Highlights for Never Split the Difference

In every negotiation, in every agreement, the result comes from someone else’s decision. And sadly, if we believe that we can control or manage others’ decisions with compromise and logic, we’re leaving millions on the table. But while we can’t control others’ decisions, we can influence them by inhabiting their world and seeing and hearing exactly what they want.

So don’t settle and—here’s a simple rule—never split the difference. Creative solutions are almost always preceded by some degree of risk, annoyance, confusion, and conflict. Accommodation and compromise produce none of that. You’ve got to embrace the hard stuff. That’s where the great deals are.




Ask: “What does it take to be successful here?”

We are emotional, irrational beasts who are emotional and irrational in predictable, pattern-filled ways. Using that knowledge is only, well, rational.

Having just two words to start with might not seem like a lot of ammunition, but trust me, you can use “what” and “how” to calibrate nearly any question.

The trick to “How” questions is that, correctly used, they are gentle and graceful ways to say “No” and guide your counterpart to develop a better solution—your solution.

When implementation happens by committee, the support of that committee is key. You always have to identify and unearth their motivations, even if you haven’t yet identified each individual on that committee.

Humanize yourself. Use your name to introduce yourself. Say it in a fun, friendly way. Let them enjoy the interaction, too. And get your own special price.

And if the other side pushes you to go first, wriggle from his grip. Instead of naming a price, allude to an incredibly high number that someone else might charge.

Sometimes a situation simply calls for you to be the aggressor and punch the other side in the face.

The person across the table is never the problem. The unsolved issue is. So focus on the issue. This is one of the most basic tactics for avoiding emotional escalations.

The systematized and easy-to-remember process has only four steps:

1.Set your target price (your goal).

2.Set your first offer at 65 percent of your target price.

3.Calculate three raises of decreasing increments (to 85, 95, and 100 percent).

4.Use lots of empathy and different ways of saying “No” to get the other side to counter before you increase your offer.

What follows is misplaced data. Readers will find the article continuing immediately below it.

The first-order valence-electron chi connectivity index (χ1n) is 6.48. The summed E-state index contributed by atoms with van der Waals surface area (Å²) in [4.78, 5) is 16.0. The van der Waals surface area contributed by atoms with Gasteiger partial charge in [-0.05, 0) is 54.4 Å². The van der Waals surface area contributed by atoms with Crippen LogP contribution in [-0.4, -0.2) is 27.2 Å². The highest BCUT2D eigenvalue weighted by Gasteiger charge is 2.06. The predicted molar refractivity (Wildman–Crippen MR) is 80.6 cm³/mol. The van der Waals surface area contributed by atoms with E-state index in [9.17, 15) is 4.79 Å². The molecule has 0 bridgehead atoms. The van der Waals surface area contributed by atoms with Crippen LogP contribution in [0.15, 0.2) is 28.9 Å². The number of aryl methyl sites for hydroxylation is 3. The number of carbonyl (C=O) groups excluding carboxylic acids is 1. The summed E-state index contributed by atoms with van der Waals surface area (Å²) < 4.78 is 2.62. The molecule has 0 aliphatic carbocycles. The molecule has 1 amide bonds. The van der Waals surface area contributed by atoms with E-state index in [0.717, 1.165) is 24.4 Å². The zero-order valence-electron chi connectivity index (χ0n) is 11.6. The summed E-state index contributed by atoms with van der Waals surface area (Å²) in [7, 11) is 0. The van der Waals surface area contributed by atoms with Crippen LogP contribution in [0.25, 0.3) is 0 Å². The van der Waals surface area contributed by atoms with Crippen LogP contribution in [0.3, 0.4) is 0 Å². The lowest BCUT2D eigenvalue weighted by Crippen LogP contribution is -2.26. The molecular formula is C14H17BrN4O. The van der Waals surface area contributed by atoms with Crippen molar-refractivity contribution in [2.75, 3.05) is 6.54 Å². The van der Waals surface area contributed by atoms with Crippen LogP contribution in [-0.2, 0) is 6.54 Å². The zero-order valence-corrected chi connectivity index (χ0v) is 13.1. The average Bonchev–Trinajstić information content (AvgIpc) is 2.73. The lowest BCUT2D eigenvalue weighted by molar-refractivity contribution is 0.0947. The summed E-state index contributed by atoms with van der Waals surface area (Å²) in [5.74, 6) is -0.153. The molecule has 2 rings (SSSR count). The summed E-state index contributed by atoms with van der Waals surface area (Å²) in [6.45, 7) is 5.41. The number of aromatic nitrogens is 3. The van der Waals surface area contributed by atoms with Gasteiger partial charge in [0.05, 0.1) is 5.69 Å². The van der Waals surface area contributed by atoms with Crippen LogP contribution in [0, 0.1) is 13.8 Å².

5.When calculating the final amount, use precise, nonround numbers like, say, $37,893 rather than $38,000. It gives the number credibility and weight.

6.On your final number, throw in a nonmonetary item (that they probably don’t want) to show you’re at your limit.

The shock of an extreme anchor will induce a fight-or-flight reaction in all but the most experienced negotiators, limiting their cognitive abilities and pushing them into rash action.

If you can show inconsistencies between their beliefs and their actions, you have normative leverage. No one likes to look like a hypocrite.

But when someone displays a passion for what we’ve always wanted and conveys a purposeful plan of how to get there, we allow our perceptions of what’s possible to change. We’re all hungry for a map to joy, and when someone is courageous enough to draw it for us, we naturally follow.

The alternative we’ve chosen is to not understand their religion, their fanaticism, and their delusions. Instead of negotiations that don’t go well, we shrug our shoulders and say, “They’re crazy!”

Whatever the specifics of the situation, these people are not acting irrationally. They are simply complying with needs and desires that you don’t yet understand, what the world looks like to them based on their own set of rules.

If this book accomplishes only one thing, I hope it gets you over that fear of conflict and encourages you to navigate it with empathy. If you’re going to be great at anything—a great negotiator, a great manager, a great husband, a great wife—you’re going to have to do that.

One can only be an exceptional negotiator, and a great person, by both listening and speaking clearly and empathetically; by treating counterparts—and oneself—with dignity and respect; and most of all by being honest about what one wants and what one can—and cannot—do.

When the pressure is on, you don’t rise to the occasion—you fall to your highest level of preparation.

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